## Abstract

We demonstrate layered superlensing in two-dimensional photonic crystals structured by both square and triangular lattices. In virtue of equifrequency contour analysis and FDTD calculation, both near field and far field imaging are displayed. Layered superlensing consisting of only triangular lattice photonic crystal is also studied and it exhibits more flexibility than the single layer counterpart. That is, the objective distance can be changed freely while keeping the image distance constant and vice versa. Hence, farther field imaging is achieved.

© 2006 Optical Society of America

## 1. Introduction

Materials with negative refractive index predicted by Veselago in 1968 [1] attracted lots of attention in recent years. These materials, generally referred to as left-handed materials (LHM) by Veseloago, double negative materials by Ziolkowski [2], and backward-wave media by Lindell et al. [3], was first realized in 2000 by Smith et al. [4] as metamaterials composed of wires [5] and split ring resonators [6]. Later, variations of such structure were designed and experiments were performed [7]. One of the most interesting properties of such LHM is the superlensing effect suggested by Pendry [8]. Meanwhile, an effective negative refractive index in the vicinity of photonic band gap in photonic crystals was shown theoretically by Notomi [9]. Later, negative refraction of electromagnetic waves in such photonic crystals was demonstrated numerically and experimentally by Soukoulis et al. [10–12].

To our knowledge, negative refraction in 2D PCs generally occur under two conditions. One is that, as Notomi suggested [9], the EFC (equifrequency contour) of the PC is rounded and its radius shrinks as the frequency approaches to the band gap, which is common for frequencies above the first band near the Brillouin-zone center (Γ), so the wave vector and the group velocity are antiparallel. The other condition lies in frequencies where the EFC is hyperbolic like and the normal components of wave vector and group velocity are parallel, which usually occurs near a Brillouin-zone corner farthest from the center (Γ) [13]. Yet, there is a striking difference between the two cases, i.e. the refractive index is negative for the first case and positive for the second case. It is anisotropy that restricted far field image formation in the second case [13] and imaging of the first case was first demonstrated by Wang et al. [14]. Recently, image quality, transmission efficiency, surface termination and lattice orientation were well studied [15–20]. However, a clear and explicit distinction between the concepts of negative refraction, negative refractive index, and superlensing was not drawn until the work of Li et al. [21, 22]. Superlensing in the sense of Pendry is due to interface modes which can be of at least two types: plasmons in metal layers, or defect interface layer in photonic crystals. Only when the surface is carefully terminated, exciting the surface modes and an improvement of the image is achieved and hence the superlensing effect, not owing to negative permittivity and negative permeability, or inward directed equifrequency contours.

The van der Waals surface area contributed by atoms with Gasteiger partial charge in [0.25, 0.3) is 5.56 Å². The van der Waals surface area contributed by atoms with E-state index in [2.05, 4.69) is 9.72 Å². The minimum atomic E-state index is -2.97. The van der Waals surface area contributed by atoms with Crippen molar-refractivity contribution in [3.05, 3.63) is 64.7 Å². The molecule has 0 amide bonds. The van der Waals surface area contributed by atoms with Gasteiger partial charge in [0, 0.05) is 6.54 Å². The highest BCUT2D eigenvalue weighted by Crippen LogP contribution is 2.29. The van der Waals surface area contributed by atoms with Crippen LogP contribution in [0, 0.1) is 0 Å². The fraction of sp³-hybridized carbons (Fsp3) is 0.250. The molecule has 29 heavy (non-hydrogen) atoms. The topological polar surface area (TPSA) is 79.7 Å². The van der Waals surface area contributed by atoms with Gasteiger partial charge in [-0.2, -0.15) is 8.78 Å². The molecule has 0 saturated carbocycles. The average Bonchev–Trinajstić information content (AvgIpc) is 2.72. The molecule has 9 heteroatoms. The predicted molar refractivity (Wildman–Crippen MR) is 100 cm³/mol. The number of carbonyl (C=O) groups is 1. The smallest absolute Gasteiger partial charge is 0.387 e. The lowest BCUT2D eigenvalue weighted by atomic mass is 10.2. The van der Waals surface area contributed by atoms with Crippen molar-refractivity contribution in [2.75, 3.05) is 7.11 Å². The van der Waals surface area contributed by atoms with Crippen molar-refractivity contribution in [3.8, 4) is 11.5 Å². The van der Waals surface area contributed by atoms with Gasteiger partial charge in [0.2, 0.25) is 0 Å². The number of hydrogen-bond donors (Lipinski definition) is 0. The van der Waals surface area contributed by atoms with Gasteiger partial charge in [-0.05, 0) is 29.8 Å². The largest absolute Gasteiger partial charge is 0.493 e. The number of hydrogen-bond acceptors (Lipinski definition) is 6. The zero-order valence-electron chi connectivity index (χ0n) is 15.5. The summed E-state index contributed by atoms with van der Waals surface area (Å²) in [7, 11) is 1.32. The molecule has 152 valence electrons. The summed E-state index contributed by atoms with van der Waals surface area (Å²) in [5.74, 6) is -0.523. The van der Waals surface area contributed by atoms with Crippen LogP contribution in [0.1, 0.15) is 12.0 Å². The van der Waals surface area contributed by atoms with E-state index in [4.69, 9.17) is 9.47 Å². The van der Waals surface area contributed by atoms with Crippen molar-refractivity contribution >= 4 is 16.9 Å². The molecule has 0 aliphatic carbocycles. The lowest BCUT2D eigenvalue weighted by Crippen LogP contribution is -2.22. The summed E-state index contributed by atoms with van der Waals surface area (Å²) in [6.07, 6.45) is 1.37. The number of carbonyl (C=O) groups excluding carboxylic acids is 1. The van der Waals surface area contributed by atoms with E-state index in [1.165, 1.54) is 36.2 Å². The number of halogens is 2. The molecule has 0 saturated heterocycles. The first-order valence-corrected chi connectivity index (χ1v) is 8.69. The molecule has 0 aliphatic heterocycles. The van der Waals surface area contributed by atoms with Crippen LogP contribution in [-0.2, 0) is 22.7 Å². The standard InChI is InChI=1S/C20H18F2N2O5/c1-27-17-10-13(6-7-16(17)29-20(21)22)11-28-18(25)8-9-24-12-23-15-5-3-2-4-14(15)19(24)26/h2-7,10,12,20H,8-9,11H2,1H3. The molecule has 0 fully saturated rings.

However, these lenses were all composed of single PC slab and layered superlens haven’t yet been demonstrated. Lately, image transfer with very little deterioration of the resolution by a cascaded stack consisting of two or three two-dimensional PC slabs separated by air is demonstrated [23].

In this paper, we propose a layered superlens composed of both square lattice and triangular lattice PC as well as a layered superlens composed of air sandwiched by triangular lattice PC.

## 2. Numerical method

Plane wave expansion method [24, 25] was employed to calculate photonic band diagrams and equifrequency contours, in which Bloch waves are expanded by 625 plane waves. We examine mainly TM modes (electric field lies perpendicular to the 2D plane). To solve the Maxwell equations, the finite-difference time-domain (FDTD) method [26, 27] was used with uniaxial perfectly matched layer (UPML) boundary conditions [28]. Distances were normalized by units of the lattice constant *a*. Time and frequency are then expressed in units of *a*/*c* and *c*/*a*, respectively, where *c* denotes the velocity of light in vacuum. *f*=*ωa*/2*πc* is the dimensionless frequency. Square meshes with mesh size *δ*=0.02*a* and time step Δ*t*=0.95*δ*/√2*c* were employed. More than 10000 time steps were run to reach the steady state.